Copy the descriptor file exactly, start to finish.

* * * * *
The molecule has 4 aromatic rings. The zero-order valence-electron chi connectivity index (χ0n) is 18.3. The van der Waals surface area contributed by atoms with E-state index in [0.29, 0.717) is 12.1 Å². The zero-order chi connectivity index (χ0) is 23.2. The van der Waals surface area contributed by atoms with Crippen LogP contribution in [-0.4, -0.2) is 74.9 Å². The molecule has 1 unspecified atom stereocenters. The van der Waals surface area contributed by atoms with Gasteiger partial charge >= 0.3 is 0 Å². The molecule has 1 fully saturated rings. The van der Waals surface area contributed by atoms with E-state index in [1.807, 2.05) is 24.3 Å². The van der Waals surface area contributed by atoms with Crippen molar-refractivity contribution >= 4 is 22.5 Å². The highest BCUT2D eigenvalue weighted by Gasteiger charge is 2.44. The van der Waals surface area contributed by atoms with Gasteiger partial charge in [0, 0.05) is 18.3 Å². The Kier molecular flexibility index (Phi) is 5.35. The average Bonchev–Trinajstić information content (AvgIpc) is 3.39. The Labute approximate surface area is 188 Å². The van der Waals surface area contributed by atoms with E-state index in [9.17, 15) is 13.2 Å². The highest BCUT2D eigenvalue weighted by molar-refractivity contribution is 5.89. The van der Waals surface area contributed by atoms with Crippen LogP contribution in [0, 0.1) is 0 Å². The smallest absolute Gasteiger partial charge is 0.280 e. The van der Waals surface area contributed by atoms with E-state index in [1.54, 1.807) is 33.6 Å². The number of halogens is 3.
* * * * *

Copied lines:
The molecule has 4 aromatic rings. The zero-order valence-electron chi connectivity index (χ0n) is 18.3. The van der Waals surface area contributed by atoms with E-state index in [0.29, 0.717) is 12.1 Å². The zero-order chi connectivity index (χ0) is 23.2. The van der Waals surface area contributed by atoms with Crippen LogP contribution in [-0.4, -0.2) is 74.9 Å². The molecule has 1 unspecified atom stereocenters. The van der Waals surface area contributed by atoms with Gasteiger partial charge >= 0.3 is 0 Å². The molecule has 1 fully saturated rings. The van der Waals surface area contributed by atoms with E-state index in [1.807, 2.05) is 24.3 Å². The van der Waals surface area contributed by atoms with Crippen molar-refractivity contribution >= 4 is 22.5 Å². The highest BCUT2D eigenvalue weighted by Gasteiger charge is 2.44. The van der Waals surface area contributed by atoms with Gasteiger partial charge in [0, 0.05) is 18.3 Å². The Kier molecular flexibility index (Phi) is 5.35. The average Bonchev–Trinajstić information content (AvgIpc) is 3.39. The Labute approximate surface area is 188 Å². The van der Waals surface area contributed by atoms with E-state index in [9.17, 15) is 13.2 Å². The highest BCUT2D eigenvalue weighted by molar-refractivity contribution is 5.89. The van der Waals surface area contributed by atoms with Crippen LogP contribution in [0, 0.1) is 0 Å². The smallest absolute Gasteiger partial charge is 0.280 e. The van der Waals surface area contributed by atoms with E-state index in [1.54, 1.807) is 33.6 Å². The number of halogens is 3.